Are Nerves to Blame for You Incontinence?

Girl in the morning sits on toilet seatThere are all things we want to keep inside and not share with others. Literally. But if you find yourself having to run to the bathroom whenever you step into a friend’s house or enter a public space, it can be embarrassing.

Nobody wants to deal with that.


There is a close connection between your gut health and your brain. It might come as a shock, but sometimes a feeling in your mind, like anxiety, can stimulate a physical response in your bowel.

If you can’t get to the bottom of sporadic or even predictable indigestion when you’re out in social situations, it could be a brain issue instead of a gut one. Some call these “nervous poops.”

Such an issue might leave you feeling like you can’t go out and enjoy yourself. Nervous poops can not only lead to a certain degree of self-consciousness but also fear if there isn’t a toilet nearby. But there are ways to help you handle it.

The first is to address the idea that these bowel emergencies are a product of the brain. Finding useful ways to ease stress, like meditation or exercise, can help you address the root of the problem.

The brain, of course, is only one actor in these unwanted bowel movements. You can also reduce the risk by monitoring the intake of food and drink that can stimulate gut motility.

Limiting caffeine intake, particularly prior to a potentially anxious situation, might help. Not only can caffeine exacerbate anxiety, but it can activate muscles involved in gastrointestinal motility.

Certain foods can also activate your digestive system. If you struggle with indigestion, limiting the intake of fatty and fried foods, spicy foods, or other items that may not agree with you is a good idea. These items may worsen nervous poops.

In addition to finding ways to ease anxiety and calm your nerves, increasing fiber intake might help too. Adequate fiber intake can improve digestion and transit time, decreasing the likelihood that food will run right through you.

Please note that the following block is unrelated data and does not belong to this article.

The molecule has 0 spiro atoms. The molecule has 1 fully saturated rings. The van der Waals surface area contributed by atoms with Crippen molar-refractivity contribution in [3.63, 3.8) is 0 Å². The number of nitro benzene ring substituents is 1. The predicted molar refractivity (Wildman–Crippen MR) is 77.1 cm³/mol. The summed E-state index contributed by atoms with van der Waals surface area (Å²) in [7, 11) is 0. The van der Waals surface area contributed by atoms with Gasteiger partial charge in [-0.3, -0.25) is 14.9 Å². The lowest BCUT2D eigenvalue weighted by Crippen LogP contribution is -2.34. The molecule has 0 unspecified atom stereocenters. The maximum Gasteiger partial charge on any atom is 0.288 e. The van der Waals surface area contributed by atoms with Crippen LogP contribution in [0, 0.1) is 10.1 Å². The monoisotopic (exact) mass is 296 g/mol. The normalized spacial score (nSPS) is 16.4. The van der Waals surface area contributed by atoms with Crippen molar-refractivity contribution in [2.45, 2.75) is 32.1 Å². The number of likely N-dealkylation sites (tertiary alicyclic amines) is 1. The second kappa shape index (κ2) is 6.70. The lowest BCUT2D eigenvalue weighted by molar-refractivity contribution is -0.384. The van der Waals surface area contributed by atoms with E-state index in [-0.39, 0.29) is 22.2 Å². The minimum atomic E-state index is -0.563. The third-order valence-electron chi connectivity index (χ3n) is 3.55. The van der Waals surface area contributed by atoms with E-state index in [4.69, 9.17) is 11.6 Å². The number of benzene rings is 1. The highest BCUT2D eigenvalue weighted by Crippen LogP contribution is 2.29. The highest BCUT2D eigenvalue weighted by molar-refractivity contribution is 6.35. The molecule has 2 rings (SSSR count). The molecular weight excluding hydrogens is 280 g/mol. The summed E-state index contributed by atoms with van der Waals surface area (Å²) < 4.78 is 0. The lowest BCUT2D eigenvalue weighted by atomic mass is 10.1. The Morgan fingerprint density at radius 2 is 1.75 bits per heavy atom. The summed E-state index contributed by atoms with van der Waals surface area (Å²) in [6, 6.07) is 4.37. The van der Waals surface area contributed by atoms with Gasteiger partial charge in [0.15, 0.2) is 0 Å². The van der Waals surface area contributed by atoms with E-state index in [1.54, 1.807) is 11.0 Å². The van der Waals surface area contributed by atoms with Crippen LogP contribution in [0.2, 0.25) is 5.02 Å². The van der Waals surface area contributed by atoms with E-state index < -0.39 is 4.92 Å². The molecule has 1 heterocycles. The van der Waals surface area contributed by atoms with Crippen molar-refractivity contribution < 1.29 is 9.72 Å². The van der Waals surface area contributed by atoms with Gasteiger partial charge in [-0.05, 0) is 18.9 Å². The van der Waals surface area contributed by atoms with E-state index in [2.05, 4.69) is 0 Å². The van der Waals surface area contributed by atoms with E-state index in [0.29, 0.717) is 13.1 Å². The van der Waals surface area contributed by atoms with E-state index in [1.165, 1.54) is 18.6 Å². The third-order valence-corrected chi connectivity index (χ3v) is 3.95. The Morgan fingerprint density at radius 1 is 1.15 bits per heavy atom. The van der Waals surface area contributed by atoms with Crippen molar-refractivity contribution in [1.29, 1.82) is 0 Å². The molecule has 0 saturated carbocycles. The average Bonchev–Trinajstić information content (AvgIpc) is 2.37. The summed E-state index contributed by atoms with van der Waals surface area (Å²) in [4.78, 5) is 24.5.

You might find fiber to be the key factor in improving your condition. Most Americans only get about 10-12 grams of fiber per day, well short of the recommended amount.

Boosting intake of fruit, vegetables, beans, and whole grains can help you reach 25–38 grams and provide a massive boost to digestion.

The gut-brain connection is closer than you might think. If you struggle with stress and anxiety, it could be the reason you’re always needing to rush to the bathroom.

Author Bio

Devon Andre has been involved in the health and dietary supplement industry for a number of years. Devon has written extensively for Bel Marra Health. He has a Bachelor of Forensic Science from the University of Windsor, and went on to complete a Juris Doctor from the University of Pittsburgh. Devon is keenly aware of trends and new developments in the area of health and wellness. He embraces an active lifestyle combining diet, exercise and healthy choices. By working to inform readers of the options available to them, he hopes to improve their health and quality of life.